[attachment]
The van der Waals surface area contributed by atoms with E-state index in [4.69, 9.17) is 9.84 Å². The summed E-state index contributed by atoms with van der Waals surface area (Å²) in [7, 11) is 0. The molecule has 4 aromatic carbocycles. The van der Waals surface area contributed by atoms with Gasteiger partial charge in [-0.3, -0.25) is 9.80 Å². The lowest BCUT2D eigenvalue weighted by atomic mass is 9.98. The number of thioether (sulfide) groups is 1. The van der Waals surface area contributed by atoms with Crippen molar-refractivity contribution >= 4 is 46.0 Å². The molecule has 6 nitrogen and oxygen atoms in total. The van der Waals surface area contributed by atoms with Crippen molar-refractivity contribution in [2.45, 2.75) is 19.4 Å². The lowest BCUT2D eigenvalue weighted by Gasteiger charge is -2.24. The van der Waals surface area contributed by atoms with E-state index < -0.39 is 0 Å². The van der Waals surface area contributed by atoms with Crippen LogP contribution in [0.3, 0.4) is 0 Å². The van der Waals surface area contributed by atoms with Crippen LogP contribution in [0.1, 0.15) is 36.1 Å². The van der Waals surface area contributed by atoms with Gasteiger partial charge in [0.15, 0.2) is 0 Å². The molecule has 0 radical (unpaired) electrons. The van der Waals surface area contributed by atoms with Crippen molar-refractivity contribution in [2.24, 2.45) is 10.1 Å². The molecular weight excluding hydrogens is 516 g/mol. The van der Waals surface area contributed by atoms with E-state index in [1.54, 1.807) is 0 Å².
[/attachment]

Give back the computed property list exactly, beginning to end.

The van der Waals surface area contributed by atoms with E-state index in [4.69, 9.17) is 9.84 Å². The summed E-state index contributed by atoms with van der Waals surface area (Å²) in [7, 11) is 0. The molecule has 4 aromatic carbocycles. The van der Waals surface area contributed by atoms with Gasteiger partial charge in [-0.3, -0.25) is 9.80 Å². The lowest BCUT2D eigenvalue weighted by atomic mass is 9.98. The number of thioether (sulfide) groups is 1. The van der Waals surface area contributed by atoms with Crippen molar-refractivity contribution >= 4 is 46.0 Å². The molecule has 6 nitrogen and oxygen atoms in total. The van der Waals surface area contributed by atoms with Crippen molar-refractivity contribution in [2.45, 2.75) is 19.4 Å². The lowest BCUT2D eigenvalue weighted by Gasteiger charge is -2.24. The van der Waals surface area contributed by atoms with E-state index < -0.39 is 0 Å². The van der Waals surface area contributed by atoms with Crippen LogP contribution in [0.3, 0.4) is 0 Å². The van der Waals surface area contributed by atoms with Crippen LogP contribution in [0.1, 0.15) is 36.1 Å². The van der Waals surface area contributed by atoms with Gasteiger partial charge in [0.15, 0.2) is 0 Å². The molecule has 0 radical (unpaired) electrons. The van der Waals surface area contributed by atoms with Crippen molar-refractivity contribution in [2.24, 2.45) is 10.1 Å². The molecular weight excluding hydrogens is 516 g/mol. The van der Waals surface area contributed by atoms with E-state index in [1.54, 1.807) is 0 Å².